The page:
A guest briefing from LGC’s sister title, Materials Recycling World
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It is a long way from the corridors of power in Beijing to UK doorsteps, yet decisions taken thousands of miles away about what China will and will not import may affect which container households use for recycling.
This does not, of course, happen directly – not even president Xi has presumed to tell UK residents which recycling receptacle they should use. But it could happen indirectly as industries see the impact on them of China’s refusal to accept their material for recycling, then look for alternatives and launch well-resourced lobbying campaigns to win official backing.
The paper industry has provided an example with its ‘Our Paper’ campaign, the website of which (http://ourpaper.org) describes it as devoted to “supporting councils in improving the quality and quantity of paper and card collected for recycling”. Its focus, in fact, is persuading councils to collect paper and card separately from other materials to avoid the contamination that reduces the value of materials.
It is understandable that the industry should want purer materials. But setting up separate collections of paper and card where these are presently commingled with other materials would be a costly undertaking for councils and their contractors.
‘Our Paper’ is a joint project by the Confederation of Paper Industries and WRAP and claims that moving to multi-material kerbside sorting could deliver net benefits to local authorities of up to £400m over eight years. It offers to work with councils to “help you re-evaluate the potential for separately collected paper and card to maintain the backbone of a viable, high-quality recycling collection”.
Resource Association chief executive Ray Georgeson is leading the campaign. He said ensuring the quality and quantity of paper and card for recycling has “never been more important”, pointing to the recent clampdown on contaminated materials in China and south-east Asia.
He added: “The message remains simple: paper and card recycling are the backbone of most kerbside recycling services; improving quality and quantity is good for the environment, good for council tax payers and good for British manufacturing.”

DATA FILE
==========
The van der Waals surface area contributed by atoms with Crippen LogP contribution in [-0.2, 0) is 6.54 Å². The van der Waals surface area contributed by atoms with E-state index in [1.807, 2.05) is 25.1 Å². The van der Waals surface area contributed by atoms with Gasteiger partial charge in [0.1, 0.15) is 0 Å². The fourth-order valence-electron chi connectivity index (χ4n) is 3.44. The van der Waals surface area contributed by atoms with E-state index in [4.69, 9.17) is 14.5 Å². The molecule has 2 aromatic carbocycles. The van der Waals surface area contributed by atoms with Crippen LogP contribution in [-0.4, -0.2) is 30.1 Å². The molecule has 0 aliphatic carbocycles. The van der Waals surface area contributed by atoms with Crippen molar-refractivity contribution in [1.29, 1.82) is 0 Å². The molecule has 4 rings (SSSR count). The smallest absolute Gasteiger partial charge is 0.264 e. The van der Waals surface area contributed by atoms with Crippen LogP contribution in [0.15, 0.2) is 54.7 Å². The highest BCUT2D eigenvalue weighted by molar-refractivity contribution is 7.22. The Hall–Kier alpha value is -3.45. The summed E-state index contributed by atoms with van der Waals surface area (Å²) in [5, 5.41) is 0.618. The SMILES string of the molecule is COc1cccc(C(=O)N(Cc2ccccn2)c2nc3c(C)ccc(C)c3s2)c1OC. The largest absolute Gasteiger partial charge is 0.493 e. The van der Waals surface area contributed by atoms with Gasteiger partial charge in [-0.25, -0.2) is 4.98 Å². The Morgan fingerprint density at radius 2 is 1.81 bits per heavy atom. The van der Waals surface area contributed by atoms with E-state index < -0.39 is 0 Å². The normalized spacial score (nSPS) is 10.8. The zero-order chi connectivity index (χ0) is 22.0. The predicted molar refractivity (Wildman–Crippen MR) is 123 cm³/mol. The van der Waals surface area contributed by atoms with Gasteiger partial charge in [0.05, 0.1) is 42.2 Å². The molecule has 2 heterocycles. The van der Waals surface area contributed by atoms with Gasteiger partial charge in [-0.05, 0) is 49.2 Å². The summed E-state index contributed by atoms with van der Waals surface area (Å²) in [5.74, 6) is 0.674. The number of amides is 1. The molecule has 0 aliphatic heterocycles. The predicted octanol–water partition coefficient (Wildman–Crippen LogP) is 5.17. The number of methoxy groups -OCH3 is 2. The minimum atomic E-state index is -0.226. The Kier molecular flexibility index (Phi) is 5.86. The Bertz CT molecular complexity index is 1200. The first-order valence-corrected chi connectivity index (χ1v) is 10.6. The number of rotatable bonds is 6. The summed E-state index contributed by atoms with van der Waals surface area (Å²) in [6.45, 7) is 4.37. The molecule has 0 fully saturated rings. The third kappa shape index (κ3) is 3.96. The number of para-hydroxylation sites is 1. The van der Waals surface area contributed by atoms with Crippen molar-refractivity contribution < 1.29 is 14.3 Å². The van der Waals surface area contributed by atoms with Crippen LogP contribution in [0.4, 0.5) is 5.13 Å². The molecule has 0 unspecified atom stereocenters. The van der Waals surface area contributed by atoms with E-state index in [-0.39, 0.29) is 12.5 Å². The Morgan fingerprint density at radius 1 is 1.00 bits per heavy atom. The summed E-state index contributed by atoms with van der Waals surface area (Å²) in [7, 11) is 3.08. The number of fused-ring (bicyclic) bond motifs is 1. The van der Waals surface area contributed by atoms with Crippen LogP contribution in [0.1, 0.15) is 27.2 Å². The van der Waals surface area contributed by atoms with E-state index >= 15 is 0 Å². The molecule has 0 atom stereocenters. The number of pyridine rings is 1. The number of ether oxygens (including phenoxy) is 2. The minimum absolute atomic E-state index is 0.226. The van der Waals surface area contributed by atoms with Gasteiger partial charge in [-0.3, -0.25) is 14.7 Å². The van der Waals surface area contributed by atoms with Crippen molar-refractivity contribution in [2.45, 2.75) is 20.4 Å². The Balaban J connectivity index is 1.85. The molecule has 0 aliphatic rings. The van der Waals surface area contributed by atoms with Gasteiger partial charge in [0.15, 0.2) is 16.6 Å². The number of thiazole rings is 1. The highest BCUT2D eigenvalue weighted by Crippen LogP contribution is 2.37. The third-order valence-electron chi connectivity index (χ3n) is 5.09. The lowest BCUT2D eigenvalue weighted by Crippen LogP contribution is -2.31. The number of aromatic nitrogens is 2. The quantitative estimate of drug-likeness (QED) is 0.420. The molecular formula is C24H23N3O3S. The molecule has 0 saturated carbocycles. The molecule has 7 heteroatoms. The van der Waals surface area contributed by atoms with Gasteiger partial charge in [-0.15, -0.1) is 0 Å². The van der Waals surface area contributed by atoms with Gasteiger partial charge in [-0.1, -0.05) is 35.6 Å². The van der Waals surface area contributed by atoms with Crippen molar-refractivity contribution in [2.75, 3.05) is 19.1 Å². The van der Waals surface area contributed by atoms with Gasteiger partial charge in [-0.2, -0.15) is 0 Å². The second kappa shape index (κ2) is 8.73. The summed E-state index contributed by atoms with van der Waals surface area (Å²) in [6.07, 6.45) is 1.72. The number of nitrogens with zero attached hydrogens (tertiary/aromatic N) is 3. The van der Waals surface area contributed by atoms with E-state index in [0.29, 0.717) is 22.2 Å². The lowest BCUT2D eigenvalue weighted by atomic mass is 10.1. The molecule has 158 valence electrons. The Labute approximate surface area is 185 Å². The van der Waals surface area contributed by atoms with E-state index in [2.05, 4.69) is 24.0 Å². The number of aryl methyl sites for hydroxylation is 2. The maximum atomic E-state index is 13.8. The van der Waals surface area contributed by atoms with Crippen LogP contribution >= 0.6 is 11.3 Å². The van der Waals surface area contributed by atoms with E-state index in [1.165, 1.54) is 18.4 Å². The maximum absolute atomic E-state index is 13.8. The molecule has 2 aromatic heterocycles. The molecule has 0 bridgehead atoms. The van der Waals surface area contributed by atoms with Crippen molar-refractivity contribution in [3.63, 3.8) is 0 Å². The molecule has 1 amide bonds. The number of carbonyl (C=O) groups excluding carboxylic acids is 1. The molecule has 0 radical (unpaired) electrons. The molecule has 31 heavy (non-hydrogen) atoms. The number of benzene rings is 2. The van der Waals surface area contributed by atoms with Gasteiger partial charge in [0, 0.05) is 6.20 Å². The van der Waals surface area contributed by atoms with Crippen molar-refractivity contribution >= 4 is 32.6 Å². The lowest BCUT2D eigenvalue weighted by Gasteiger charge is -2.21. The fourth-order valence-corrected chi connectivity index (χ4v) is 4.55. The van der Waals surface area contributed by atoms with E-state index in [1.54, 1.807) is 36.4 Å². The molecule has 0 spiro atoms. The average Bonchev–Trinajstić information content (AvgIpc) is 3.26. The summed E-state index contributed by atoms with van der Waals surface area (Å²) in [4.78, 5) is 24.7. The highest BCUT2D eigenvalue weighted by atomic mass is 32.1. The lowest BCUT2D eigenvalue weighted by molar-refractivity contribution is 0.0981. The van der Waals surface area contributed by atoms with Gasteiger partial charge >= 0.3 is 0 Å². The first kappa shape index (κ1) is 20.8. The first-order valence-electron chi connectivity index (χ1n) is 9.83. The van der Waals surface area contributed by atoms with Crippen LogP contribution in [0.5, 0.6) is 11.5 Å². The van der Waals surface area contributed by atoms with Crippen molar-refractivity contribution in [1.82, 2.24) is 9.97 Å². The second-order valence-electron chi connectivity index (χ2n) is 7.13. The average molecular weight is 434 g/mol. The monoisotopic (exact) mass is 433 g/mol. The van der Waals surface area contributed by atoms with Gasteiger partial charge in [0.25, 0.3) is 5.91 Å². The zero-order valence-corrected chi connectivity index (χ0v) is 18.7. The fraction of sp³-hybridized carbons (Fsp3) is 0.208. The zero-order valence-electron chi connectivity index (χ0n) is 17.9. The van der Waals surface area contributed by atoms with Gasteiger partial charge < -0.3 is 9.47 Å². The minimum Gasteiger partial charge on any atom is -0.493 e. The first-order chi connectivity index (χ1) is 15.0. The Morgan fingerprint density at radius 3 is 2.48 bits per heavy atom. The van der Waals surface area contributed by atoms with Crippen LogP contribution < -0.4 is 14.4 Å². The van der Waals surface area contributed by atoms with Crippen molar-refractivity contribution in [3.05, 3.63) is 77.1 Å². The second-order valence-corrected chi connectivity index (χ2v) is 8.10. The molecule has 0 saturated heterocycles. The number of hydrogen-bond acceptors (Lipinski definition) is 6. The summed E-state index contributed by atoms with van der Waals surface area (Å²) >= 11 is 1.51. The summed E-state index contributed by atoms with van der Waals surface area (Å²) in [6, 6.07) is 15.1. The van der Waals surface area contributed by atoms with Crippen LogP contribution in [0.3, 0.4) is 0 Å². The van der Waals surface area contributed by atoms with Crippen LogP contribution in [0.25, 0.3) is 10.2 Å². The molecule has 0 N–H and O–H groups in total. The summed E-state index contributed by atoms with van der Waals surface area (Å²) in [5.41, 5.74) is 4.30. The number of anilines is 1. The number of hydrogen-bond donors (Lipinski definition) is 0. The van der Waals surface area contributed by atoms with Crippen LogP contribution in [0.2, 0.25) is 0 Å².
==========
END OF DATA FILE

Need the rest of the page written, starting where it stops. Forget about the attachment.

According to ‘Our Paper’, only 3.1 million of the 7.8 million tonnes of fibre collected by the UK is reprocessed here in 27 mills. Of the rest, 61% went to China in 2017, but this route will effectively end in 2020 with China’s ban on post-consumer mixed paper imports.
India and Turkey and a few south-east Asian nations have taken some of the material concerned, but they too are looking to restrict poor-quality recyclates, as has already started to happen in Vietnam, Malaysia and Indonesia.
China’s sudden disappearance as a market for UK material has led, according to ‘Our Paper’, to a reduction in the value of mixed paper, which mainly comes from commingled sources.
But councils may be concerned about the cost of changing their collections, especially if tied to long and inflexible contracts, and doubt the willingness of residents to co-operate.
Martin Tett (Con) environment spokesman for the Local Government Association, said all councils collect paper for recycling but added: “Not every council area is currently able to recycle everything due to long-term contracts being held with different companies with different infrastructure.”
Lee Marshall, chief executive of the Local Authority Recycling Advisory Committee, said: “Local authorities will consider material prices as a factor when they look at collection options to assess what they think will be the most cost effective method for their area.”
‘Our Paper’ has warned that if collection contractors see paper as a more difficult material for economic disposal, they may not compete for new commingled contracts or seek to renegotiate existing ones. It also suggested that gate fees at materials recycling facilities sorting commingled material might increase as they try to sort this to meet export standards, while mixed paper judged unfit for either UK use or export might be landfilled with those costs passed to councils.
Mark Smulian, reporter